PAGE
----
These three women were shaped by different backgrounds and even different cultures yet all of them have the same burning need to right the wrongs of the world and make sure that justice is always served. Now don’t get me wrong, most of the time, the rest of the Witherspoon household and their friends feel the same way, but sometimes, they give in to their own selfish desires. But occasionally, we all act that way. That’s why wise women are so very important; they remind us that justice never takes a holiday.
Emily Brightwell was born in the Appalachian mountains of West Virginia. Her family moved to Southern California in 1959 and she grew up in Pasadena. After graduating from California State University Fullerton, she decided to work her way around the world and started in England. She didn't get any further because she met future her husband there, got married and moved back to California. While living in Long Beach, she decided to pursue her dream and become a writer - despite having two children and a full-time job. She began the Mrs. Jeffries series in 1993 with "The Inspector and Mrs. Jeffries" and has written thirty-five more mysteries in the series in the following twenty-four years. The latest book is "Mrs. Jeffries and the Three Wise Women" - published October 2017. Now that her children are grown and have left home - Emily and her husband live in Northern Nevada. Her books have sold in the United Kingdom, Japan, and Hungary.
Book Review by Bree Herron
This is book 36 in a series that I have only recently discovered but love dearly. It host the Victorian charm that many enjoy in period mysteries. Mrs. Jeffries is not only a smart lady but also kind and truly looks after the household in many ways. I love the Christmas theme to this novel as we are headed to the holiday season in a few short months.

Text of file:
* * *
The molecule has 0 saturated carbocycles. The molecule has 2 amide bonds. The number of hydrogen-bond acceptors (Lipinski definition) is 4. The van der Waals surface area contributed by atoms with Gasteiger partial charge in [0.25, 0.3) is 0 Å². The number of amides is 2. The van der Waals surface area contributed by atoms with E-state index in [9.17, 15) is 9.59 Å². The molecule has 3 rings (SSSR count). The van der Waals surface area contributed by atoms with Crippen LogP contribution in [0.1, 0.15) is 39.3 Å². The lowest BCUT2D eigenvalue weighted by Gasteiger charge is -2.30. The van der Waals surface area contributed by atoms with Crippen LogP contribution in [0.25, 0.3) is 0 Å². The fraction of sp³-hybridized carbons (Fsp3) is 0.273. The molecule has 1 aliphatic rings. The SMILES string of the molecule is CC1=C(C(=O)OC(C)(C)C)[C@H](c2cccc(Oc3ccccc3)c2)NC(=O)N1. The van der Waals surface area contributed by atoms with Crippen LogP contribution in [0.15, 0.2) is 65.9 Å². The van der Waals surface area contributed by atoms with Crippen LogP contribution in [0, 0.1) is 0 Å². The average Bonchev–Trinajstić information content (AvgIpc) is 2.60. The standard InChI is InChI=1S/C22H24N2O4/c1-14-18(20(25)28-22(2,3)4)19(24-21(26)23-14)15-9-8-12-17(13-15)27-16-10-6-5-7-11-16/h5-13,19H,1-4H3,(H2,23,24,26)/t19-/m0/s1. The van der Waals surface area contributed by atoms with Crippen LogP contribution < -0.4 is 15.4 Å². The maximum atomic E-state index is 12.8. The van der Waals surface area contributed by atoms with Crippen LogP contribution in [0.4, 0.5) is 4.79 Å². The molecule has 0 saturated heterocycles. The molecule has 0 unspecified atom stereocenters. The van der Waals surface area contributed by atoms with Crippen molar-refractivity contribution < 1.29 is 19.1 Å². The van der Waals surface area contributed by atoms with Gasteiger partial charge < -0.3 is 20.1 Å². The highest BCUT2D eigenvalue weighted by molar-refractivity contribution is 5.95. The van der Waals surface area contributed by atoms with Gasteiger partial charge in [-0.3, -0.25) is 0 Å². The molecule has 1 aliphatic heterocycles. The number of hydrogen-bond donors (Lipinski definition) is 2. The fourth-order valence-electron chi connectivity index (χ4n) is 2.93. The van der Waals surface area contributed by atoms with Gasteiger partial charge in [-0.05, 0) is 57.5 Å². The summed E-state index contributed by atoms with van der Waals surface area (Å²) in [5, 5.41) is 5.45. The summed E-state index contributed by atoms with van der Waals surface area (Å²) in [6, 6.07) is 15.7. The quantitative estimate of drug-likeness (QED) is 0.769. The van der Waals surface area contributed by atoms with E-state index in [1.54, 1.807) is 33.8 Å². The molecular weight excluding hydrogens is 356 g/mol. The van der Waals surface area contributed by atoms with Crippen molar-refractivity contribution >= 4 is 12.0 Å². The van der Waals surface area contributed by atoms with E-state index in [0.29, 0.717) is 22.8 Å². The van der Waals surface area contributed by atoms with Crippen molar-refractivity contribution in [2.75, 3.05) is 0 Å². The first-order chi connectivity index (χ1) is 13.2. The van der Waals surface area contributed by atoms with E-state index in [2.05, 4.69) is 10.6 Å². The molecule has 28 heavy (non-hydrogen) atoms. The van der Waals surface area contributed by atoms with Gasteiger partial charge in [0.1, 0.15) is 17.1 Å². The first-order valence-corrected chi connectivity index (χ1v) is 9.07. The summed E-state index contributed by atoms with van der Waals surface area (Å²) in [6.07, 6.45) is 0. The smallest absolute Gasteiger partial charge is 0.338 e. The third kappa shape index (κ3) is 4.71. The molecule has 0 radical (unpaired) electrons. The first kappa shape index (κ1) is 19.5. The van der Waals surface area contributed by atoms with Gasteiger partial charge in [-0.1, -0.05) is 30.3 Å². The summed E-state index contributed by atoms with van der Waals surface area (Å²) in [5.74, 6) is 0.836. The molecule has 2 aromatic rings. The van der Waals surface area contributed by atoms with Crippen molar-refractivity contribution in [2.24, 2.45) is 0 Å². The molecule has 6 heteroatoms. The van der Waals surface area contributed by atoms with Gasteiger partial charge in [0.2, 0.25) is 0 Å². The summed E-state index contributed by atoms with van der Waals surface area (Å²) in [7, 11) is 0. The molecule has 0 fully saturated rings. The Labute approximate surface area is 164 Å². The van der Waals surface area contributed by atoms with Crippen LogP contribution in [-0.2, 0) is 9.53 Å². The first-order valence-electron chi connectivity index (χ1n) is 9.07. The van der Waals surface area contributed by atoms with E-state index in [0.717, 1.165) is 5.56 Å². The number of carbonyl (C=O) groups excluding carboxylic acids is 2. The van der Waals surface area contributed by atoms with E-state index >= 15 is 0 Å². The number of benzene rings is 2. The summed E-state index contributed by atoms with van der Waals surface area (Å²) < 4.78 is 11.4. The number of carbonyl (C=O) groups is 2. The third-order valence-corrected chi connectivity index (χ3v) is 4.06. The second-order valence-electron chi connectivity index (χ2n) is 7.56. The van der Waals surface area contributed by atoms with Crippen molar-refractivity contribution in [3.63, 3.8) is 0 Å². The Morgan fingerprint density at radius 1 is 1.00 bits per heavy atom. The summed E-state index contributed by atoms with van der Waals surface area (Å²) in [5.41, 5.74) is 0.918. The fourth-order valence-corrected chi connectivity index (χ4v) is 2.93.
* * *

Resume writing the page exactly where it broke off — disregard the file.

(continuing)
So many wonderful characters but I am a huge fan of Mrs. Jeffries. She is an old hat at solving mysteries with Inspector Witherspoon and the entire household staff. I really like that the Inspector takes these people into the mystery with him and allows them to shine. It is a charming characteristic to him. Mrs. Jeffries is a character that forms in the mind as a delightful new character, then quickly becomes a friend. All these characters have similar effects on this reader. I felt at home in this book even with the decades/centuries between us and of course the plain fact that I couldn’t solve a mystery as well as they do!
I suggest looking at this series and seeing how all the covers just flow together. This one is right up in my top five favorites, ever. I really love the holiday scene. I am smitten with it in fact. The cover has Jeffries and Witherspoon on it allowing for a reader to truly see what they could look like.
I would say a frustrating moment was when the case was handed to Witherspoon. Six weeks went by on this case before we were given a true chance to solve it (okay maybe a few pages for the reader). When you hit the pavement/cobblestone streets for clues it is a challenge but one I was eager to accept. I was sad that the holidays got turned upside down, but the devotion the characters have to each other makes a heart feel warm.
Overall, I would say that fans of period mysteries, and Victorian era settings will find this series to be a perfect fit. I could easily read this series in a weekend, but I love when I can savor the books. This one was a favorite, and will leave me ready for the next. I can’t believe that I haven’t known Mrs. Jeffries until these past few months. I encourage readers to find comfort and joy in this mystery that takes you on an adventure through time, and allows you to help solve a “cold” case.
Let’s talk the murder victim of the story, why do you think a victim that was disliked by many could end up being killed? Besides being mean.
**DISCLAIMER: I was provided an opportunity to read this book as an Advanced Reader Copy in return for a fair and honest review.
I am eager to give away a copy of this wonderful book! Answer the question above by 9/28/18 for your chance to win!